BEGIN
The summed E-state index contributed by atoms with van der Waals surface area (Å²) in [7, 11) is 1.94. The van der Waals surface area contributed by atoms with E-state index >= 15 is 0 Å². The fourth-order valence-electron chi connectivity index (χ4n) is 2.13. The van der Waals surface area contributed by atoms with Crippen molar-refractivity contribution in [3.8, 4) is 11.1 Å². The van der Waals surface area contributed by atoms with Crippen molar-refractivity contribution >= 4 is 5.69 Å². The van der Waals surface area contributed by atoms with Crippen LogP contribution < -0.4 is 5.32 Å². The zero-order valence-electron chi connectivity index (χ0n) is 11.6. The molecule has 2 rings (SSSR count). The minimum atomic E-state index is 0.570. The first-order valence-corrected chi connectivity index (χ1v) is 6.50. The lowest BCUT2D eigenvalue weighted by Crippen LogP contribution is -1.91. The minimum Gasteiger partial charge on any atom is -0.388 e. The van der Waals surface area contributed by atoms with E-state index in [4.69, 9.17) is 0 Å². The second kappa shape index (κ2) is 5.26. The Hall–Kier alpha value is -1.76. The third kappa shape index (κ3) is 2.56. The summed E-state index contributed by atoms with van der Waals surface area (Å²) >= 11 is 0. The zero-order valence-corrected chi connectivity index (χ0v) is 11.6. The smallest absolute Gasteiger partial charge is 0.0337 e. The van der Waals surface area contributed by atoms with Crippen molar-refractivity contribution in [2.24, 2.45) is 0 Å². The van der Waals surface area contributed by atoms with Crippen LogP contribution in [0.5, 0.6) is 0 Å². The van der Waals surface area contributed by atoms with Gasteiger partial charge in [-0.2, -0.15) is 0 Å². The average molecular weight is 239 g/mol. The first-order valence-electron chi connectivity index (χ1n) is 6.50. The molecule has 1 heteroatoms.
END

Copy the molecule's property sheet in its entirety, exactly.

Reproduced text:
The summed E-state index contributed by atoms with van der Waals surface area (Å²) in [7, 11) is 1.94. The van der Waals surface area contributed by atoms with E-state index >= 15 is 0 Å². The fourth-order valence-electron chi connectivity index (χ4n) is 2.13. The van der Waals surface area contributed by atoms with Crippen molar-refractivity contribution in [3.8, 4) is 11.1 Å². The van der Waals surface area contributed by atoms with Crippen molar-refractivity contribution >= 4 is 5.69 Å². The van der Waals surface area contributed by atoms with Crippen LogP contribution < -0.4 is 5.32 Å². The zero-order valence-electron chi connectivity index (χ0n) is 11.6. The molecule has 2 rings (SSSR count). The minimum atomic E-state index is 0.570. The first-order valence-corrected chi connectivity index (χ1v) is 6.50. The lowest BCUT2D eigenvalue weighted by Crippen LogP contribution is -1.91. The minimum Gasteiger partial charge on any atom is -0.388 e. The van der Waals surface area contributed by atoms with E-state index in [4.69, 9.17) is 0 Å². The second kappa shape index (κ2) is 5.26. The Hall–Kier alpha value is -1.76. The third kappa shape index (κ3) is 2.56. The summed E-state index contributed by atoms with van der Waals surface area (Å²) >= 11 is 0. The zero-order valence-corrected chi connectivity index (χ0v) is 11.6. The smallest absolute Gasteiger partial charge is 0.0337 e. The van der Waals surface area contributed by atoms with Crippen molar-refractivity contribution in [2.24, 2.45) is 0 Å². The van der Waals surface area contributed by atoms with Crippen LogP contribution in [0.5, 0.6) is 0 Å². The van der Waals surface area contributed by atoms with Gasteiger partial charge in [-0.2, -0.15) is 0 Å². The average molecular weight is 239 g/mol. The first-order valence-electron chi connectivity index (χ1n) is 6.50. The molecule has 1 heteroatoms.